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What is site redevelopment? Basically, it’s a type of construction project that converts an unused or underperforming property into something profitable. Typical projects range from recreational use properties such as a former golf course to properties with a history of heavy industrial use. Future use may be of a similar nature, such as apartments being redeveloped into high-rise residential. They could be something totally different, like redeveloping a vacant industrial property into mixed-use retail and residential.

Before breaking ground on such a project, stakeholders must recognize that there are a number of critical environmental risk factors that can impact success and profitability. Let’s take a look at some of them.

Location, Location, Location
At first blush, it might seem that a manufacturing site and a fallow orchard might have nothing in common with one another. The fact is both could have historical contaminants that could complicate their redevelopment. The challenge is this: many redevelopment projects involve distressed or vacant properties that may have been home to commercial, industrial or agricultural activities and/or structures, all of which could have left behind unwelcome souvenirs of their previous existence. Worse still, possible contaminants could be lurking below an adjacent property causing environmental concerns at your redevelopment site without someone stepping up to assume responsibility.

What you don’t know can hurt you
If you fail to identify and understand environmental risks during site redevelopment, you could wind up facing unexpected costs, construction delays, legal fees, remediation expenses, or even injury to site workers. And because of the complicated nature of contamination, cleanup, liability and other factors, expenses can quickly escalate for buyers, sellers, and developers.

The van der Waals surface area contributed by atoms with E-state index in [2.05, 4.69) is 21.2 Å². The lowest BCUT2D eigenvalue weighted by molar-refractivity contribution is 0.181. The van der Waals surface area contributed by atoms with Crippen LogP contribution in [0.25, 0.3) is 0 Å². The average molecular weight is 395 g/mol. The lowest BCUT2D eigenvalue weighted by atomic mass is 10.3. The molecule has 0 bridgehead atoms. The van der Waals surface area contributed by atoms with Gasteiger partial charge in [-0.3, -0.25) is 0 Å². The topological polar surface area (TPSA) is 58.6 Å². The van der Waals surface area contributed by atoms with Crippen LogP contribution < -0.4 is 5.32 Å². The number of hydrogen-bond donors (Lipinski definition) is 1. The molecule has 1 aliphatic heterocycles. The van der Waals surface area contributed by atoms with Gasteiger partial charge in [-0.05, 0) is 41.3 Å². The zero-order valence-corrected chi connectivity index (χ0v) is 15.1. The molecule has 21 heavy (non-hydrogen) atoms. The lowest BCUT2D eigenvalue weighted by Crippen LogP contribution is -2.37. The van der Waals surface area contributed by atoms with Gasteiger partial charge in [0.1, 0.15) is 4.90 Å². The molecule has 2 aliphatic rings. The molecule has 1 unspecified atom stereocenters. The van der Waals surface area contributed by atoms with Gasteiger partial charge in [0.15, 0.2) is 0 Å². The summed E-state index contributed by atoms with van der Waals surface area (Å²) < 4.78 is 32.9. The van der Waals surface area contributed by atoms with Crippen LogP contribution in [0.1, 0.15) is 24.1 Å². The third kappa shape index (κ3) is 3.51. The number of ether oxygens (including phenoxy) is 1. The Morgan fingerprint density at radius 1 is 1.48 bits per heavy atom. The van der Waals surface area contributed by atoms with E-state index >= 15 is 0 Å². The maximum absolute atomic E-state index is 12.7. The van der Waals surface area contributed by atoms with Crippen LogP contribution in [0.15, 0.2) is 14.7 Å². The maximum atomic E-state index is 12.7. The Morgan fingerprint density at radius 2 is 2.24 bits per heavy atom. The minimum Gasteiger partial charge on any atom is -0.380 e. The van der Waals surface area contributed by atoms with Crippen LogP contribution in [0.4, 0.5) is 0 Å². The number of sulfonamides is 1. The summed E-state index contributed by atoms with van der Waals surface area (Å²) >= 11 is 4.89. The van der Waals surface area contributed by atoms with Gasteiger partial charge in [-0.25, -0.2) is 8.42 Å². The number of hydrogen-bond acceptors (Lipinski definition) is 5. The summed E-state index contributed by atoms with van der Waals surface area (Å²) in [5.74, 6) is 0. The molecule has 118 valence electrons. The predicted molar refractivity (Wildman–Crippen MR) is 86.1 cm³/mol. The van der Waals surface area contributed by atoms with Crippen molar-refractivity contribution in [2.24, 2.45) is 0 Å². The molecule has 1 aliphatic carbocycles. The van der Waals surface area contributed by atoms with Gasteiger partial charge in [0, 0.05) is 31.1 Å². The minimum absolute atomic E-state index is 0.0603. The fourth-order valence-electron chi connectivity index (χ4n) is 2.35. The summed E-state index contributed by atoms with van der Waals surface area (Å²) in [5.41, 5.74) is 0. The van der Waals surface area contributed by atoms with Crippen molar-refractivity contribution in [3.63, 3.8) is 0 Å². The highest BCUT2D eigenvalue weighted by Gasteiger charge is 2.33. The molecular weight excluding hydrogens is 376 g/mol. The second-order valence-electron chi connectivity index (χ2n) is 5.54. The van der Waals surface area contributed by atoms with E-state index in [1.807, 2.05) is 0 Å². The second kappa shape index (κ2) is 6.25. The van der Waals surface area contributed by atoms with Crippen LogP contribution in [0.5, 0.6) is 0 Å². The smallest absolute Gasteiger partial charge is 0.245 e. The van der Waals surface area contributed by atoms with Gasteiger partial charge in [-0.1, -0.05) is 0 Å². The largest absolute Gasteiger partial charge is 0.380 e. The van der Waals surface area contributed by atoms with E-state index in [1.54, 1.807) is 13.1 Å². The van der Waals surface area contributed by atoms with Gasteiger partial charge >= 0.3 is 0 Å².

You could end up being forced to abandon a project altogether.

Getting to know what’s below
Knowing the historic use of the property in question goes a long way to understanding the potential risks. Dry cleaning, electroplating and vapor degreasing sites, for example, have a long and well-established history of leaving behind some nasty substances – even beneath a concrete foundation. Completing a Phase I Environmental Site Assessment (ESA) and subsequent subsurface investigation(s) is a key step in identifying and defining environmental conditions.

Depending on the outcome of the Phase I ESA, additional study may be required, including subsurface sampling. It’s important to have a well-qualified firm perform the needed sampling and analysis. For example, imagine your redevelopment site is an old gas station. Not only should samples be tested to confirm the presence of gasoline, but depending on the years it operated, professionals should know when to recommend whether additives such as lead and methyl tert-butyl ether (MTBE) should also be tested. Consultants can also help interpret results and recommend next steps.

Urban fill presents a unique set of challenges as it may contain bits of metal, hydrocarbons, construction debris, coal or wood ash. Even specific contaminants like asbestos or polychlorinated biphenyls (PCBs) can be present.

Can you dig it? Maybe you shouldn’t.

Most redevelopment projects will require some excavation or grading. What happens to the resulting disturbed soil? If it is destined to be used at the site, that’s one thing. But what if the soil must be transported elsewhere? Depending on where the soil is headed, it may require additional analysis before it can be disposed of or put to new use. Complicating matters in metropolitan areas is something known as urban fill, a mixture of soils and man-made materials often used to bring a site to grade. Urban fill presents a unique set of challenges as it may contain bits of metal, hydrocarbons, construction debris, coal or wood ash. Even specific contaminants like asbestos or polychlorinated biphenyls (PCBs) can be present.